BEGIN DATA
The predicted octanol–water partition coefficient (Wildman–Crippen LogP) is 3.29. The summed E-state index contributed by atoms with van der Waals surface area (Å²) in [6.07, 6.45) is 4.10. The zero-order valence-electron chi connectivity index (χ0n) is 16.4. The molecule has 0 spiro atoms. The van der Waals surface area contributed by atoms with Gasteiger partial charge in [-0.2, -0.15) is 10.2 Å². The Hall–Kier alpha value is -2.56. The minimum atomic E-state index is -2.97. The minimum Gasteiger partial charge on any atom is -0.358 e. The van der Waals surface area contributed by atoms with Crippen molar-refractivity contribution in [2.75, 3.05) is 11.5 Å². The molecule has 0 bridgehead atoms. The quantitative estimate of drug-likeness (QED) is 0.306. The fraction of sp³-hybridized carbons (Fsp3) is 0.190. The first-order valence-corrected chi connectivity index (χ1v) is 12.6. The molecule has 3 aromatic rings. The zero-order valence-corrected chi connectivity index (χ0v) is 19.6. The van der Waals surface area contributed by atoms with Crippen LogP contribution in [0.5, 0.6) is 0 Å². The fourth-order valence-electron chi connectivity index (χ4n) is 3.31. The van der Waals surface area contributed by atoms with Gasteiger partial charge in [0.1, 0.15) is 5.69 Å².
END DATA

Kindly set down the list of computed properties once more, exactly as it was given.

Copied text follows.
The predicted octanol–water partition coefficient (Wildman–Crippen LogP) is 3.29. The summed E-state index contributed by atoms with van der Waals surface area (Å²) in [6.07, 6.45) is 4.10. The zero-order valence-electron chi connectivity index (χ0n) is 16.4. The molecule has 0 spiro atoms. The van der Waals surface area contributed by atoms with Gasteiger partial charge in [-0.2, -0.15) is 10.2 Å². The Hall–Kier alpha value is -2.56. The minimum atomic E-state index is -2.97. The minimum Gasteiger partial charge on any atom is -0.358 e. The van der Waals surface area contributed by atoms with Crippen molar-refractivity contribution in [2.75, 3.05) is 11.5 Å². The molecule has 0 bridgehead atoms. The quantitative estimate of drug-likeness (QED) is 0.306. The fraction of sp³-hybridized carbons (Fsp3) is 0.190. The first-order valence-corrected chi connectivity index (χ1v) is 12.6. The molecule has 3 aromatic rings. The zero-order valence-corrected chi connectivity index (χ0v) is 19.6. The van der Waals surface area contributed by atoms with Crippen LogP contribution in [0.5, 0.6) is 0 Å². The fourth-order valence-electron chi connectivity index (χ4n) is 3.31. The van der Waals surface area contributed by atoms with Gasteiger partial charge in [0.1, 0.15) is 5.69 Å².